#4694 – 2012 First-Class Forever Stamp - Major League Baseball All-Stars: Ted Williams

Condition
Price
Qty
- Mint Stamp(s)
Ships in 1 business day. iFREE with 330 points!
$1.90
- Used Stamp(s)
Ships in 1 business day. i
$0.50
Mounts - Click Here
Condition
Price
Qty
- MM63725 Horizontal Strip Mounts, Black, Split-back, 215 x 32 millimeters (8-7/16 x 1-1/4 inches)
Ships in 1 business day. i
$7.50
- MM67150 Horizontal Mounts, Black, Split-back, Pre-cut, 45 x 32 millimeters (1-3/4 x 1-1/4 inches)
Ships in 1 business day. i
$8.00

U.S. #4694

2012 45¢ Ted Williams

MLB All-Stars

 

Issue Date: July 20, 2012

City: Cooperstown, NY

Quantity: 20,000,000

Printed By: Avery Dennison

Printing Method: Photogravure

Perforations: Die Cut 11

Color: multicolored

 

The greatest baseball players of the past and present gathered in Boston for the 1999 Major League Baseball All-Star Game.  Before the game, an old man in a golf cart rode out to the field. Superstars and Hall-of-Famers gathered around him, bouncing like puppies, asking for autographs, all seeking their personal moment with former Boston Red Sox great Ted Williams (1918-2002).

 

Williams ranks among the all-time great hitters – 521 home runs, 2,654 hits, a .344 batting average, 2,021 walks, and 1,839 runs batted in.  The legendary numbers were all the more remarkable for the five seasons lost to military service in World War II and the Korean War.  Even his wartime duty was the stuff of legends – as a fighter pilot, he was wingman for future astronaut John Glenn. 

 

Williams had a difficult relationship with both fans and journalists, never acknowledging their cheers or boos.  In 1960, in the last at bat of his final game, he hit a home run into the bullpen.  The fans roared, urging him to come out.  Author John Updike wrote:  “Though we thumped, wept, and chanted…he did not come back.  Gods do not answer letters.”

 

But in 1999, Ted Williams – Teddy Ballgame, the Splendid Splinter, The Kid – tipped his cap to the adoring crowd.

 

 

Read More - Click Here

  • Get Mystic's exclusive Historic Postage Stamps of the United States album U.S. Stamp Starter Kit – #M11986

    This is a great album to start with because it pictures U.S stamps that are easy to find and buy. Pages illustrated on one side only, high quality paper, every stamp identified with Scott numbers. Includes history of each stamp. Affordable - same design as Mystic's American Heirloom album.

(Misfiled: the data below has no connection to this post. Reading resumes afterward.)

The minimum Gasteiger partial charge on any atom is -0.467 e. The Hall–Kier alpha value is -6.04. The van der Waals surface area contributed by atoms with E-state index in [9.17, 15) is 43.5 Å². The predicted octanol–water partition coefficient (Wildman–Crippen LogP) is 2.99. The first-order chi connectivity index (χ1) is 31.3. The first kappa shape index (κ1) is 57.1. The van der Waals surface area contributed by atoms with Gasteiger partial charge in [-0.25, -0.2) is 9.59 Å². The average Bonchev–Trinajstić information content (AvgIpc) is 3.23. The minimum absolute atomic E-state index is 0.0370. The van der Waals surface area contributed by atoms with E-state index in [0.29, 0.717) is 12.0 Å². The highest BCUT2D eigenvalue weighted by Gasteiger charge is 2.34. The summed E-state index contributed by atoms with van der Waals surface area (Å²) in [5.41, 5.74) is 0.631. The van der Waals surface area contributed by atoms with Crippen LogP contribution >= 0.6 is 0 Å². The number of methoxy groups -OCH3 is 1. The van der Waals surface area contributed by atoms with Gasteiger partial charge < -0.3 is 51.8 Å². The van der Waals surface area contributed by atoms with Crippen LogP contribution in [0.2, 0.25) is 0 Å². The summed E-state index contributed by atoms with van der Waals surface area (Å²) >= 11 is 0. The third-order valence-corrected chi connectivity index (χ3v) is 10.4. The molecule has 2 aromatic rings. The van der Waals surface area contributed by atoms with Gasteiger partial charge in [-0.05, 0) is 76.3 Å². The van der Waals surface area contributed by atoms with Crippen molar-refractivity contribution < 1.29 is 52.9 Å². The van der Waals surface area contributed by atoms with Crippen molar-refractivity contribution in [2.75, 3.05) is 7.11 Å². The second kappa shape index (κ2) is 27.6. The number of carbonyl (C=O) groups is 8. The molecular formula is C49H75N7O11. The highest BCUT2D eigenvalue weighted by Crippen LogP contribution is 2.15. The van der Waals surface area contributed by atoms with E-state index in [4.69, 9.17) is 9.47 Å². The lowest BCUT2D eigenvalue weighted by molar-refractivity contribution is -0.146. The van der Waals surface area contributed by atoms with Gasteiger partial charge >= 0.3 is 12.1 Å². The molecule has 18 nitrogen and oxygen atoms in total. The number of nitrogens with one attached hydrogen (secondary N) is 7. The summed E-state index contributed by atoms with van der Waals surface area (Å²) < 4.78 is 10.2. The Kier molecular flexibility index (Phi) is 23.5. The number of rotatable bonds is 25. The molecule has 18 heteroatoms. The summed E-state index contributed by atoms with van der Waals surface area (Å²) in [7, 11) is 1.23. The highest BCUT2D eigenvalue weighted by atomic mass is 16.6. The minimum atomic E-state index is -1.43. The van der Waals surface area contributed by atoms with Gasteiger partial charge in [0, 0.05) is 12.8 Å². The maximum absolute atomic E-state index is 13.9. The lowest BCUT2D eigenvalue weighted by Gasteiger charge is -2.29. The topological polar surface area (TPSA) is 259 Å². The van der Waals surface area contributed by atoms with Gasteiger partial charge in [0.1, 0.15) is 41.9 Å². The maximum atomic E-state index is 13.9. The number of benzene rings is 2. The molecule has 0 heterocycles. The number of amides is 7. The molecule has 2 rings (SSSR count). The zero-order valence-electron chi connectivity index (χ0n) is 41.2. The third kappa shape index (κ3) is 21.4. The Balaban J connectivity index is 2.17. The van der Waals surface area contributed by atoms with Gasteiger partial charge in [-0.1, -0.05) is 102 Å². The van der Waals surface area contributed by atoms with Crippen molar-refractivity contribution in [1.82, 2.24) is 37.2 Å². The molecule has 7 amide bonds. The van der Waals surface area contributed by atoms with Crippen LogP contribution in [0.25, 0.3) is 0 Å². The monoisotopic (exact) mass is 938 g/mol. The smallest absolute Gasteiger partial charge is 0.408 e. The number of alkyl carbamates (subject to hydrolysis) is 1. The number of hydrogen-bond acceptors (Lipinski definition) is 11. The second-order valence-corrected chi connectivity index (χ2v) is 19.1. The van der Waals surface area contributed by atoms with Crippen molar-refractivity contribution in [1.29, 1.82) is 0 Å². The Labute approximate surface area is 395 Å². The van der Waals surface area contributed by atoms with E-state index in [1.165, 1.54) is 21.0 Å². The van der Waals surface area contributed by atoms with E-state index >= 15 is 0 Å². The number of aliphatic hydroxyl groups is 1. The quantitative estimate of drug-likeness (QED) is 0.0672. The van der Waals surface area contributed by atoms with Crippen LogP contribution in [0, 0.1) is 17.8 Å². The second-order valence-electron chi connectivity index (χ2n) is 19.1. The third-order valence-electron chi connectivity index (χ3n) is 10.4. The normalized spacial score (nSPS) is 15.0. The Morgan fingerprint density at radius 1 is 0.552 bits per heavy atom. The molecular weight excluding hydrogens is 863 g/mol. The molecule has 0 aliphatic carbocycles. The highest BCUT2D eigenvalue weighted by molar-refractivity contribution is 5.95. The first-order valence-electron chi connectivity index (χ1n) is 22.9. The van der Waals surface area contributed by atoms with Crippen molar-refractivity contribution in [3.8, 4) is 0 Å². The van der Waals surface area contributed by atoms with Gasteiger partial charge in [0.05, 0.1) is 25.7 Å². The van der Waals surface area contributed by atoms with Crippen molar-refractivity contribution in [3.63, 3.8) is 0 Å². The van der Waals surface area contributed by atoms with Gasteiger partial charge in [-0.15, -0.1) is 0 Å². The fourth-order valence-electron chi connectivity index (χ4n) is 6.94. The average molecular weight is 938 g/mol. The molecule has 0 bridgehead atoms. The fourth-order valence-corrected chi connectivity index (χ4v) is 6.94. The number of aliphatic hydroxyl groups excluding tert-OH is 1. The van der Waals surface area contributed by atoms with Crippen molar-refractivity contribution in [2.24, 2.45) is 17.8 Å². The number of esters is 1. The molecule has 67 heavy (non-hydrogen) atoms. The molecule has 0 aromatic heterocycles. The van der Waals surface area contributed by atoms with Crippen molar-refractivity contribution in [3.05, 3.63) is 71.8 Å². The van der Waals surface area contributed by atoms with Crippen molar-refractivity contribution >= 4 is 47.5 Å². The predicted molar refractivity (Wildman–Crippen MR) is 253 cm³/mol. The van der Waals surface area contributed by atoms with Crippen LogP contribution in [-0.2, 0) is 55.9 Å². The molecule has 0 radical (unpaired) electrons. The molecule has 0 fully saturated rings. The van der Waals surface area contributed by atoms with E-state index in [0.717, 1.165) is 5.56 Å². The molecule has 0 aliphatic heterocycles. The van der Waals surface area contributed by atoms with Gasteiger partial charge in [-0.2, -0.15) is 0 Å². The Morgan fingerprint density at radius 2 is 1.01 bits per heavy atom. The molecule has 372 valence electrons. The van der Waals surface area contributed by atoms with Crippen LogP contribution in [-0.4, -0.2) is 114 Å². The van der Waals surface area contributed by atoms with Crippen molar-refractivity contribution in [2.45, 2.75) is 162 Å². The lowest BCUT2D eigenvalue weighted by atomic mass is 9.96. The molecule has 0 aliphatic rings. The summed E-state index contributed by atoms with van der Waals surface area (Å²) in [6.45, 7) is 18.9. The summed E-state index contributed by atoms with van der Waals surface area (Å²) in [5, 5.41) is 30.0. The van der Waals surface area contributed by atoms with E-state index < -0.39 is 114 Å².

$14.95
    BUY NOW
  • 3-Volume American Heirloom Album and 200 Used US Stamps – #M8104 3-Volume American Heirloom Album – #M8104

    America's best-selling album. Pictures most every U.S. postage stamp issued 1847-2016, over 5,000 stamps with Scott numbers. Pages filled with stamp history. This album is a great value!

    $49.95
    BUY NOW
  • Premium Hingeless American Heirloom Album Premium Hingeless American Heirloom Album – #M11954

    Similar to standard American Heirloom album but includes mounts that are already attached to pages, saving you time and effort. Sturdier pages than American Heirloom. Includes Scott numbers and stamp history. This volume is for stamps issued 1935-1966, over 600 stamps. Higher quality album than Heirloom.

    $99.95
    BUY NOW

U.S. #4694

2012 45¢ Ted Williams

MLB All-Stars

 

Issue Date: July 20, 2012

City: Cooperstown, NY

Quantity: 20,000,000

Printed By: Avery Dennison

Printing Method: Photogravure

Perforations: Die Cut 11

Color: multicolored

 

The greatest baseball players of the past and present gathered in Boston for the 1999 Major League Baseball All-Star Game.  Before the game, an old man in a golf cart rode out to the field. Superstars and Hall-of-Famers gathered around him, bouncing like puppies, asking for autographs, all seeking their personal moment with former Boston Red Sox great Ted Williams (1918-2002).

 

Williams ranks among the all-time great hitters – 521 home runs, 2,654 hits, a .344 batting average, 2,021 walks, and 1,839 runs batted in.  The legendary numbers were all the more remarkable for the five seasons lost to military service in World War II and the Korean War.  Even his wartime duty was the stuff of legends – as a fighter pilot, he was wingman for future astronaut John Glenn. 

 

Williams had a difficult relationship with both fans and journalists, never acknowledging their cheers or boos.  In 1960, in the last at bat of his final game, he hit a home run into the bullpen.  The fans roared, urging him to come out.  Author John Updike wrote:  “Though we thumped, wept, and chanted…he did not come back.  Gods do not answer letters.”

 

But in 1999, Ted Williams – Teddy Ballgame, the Splendid Splinter, The Kid – tipped his cap to the adoring crowd.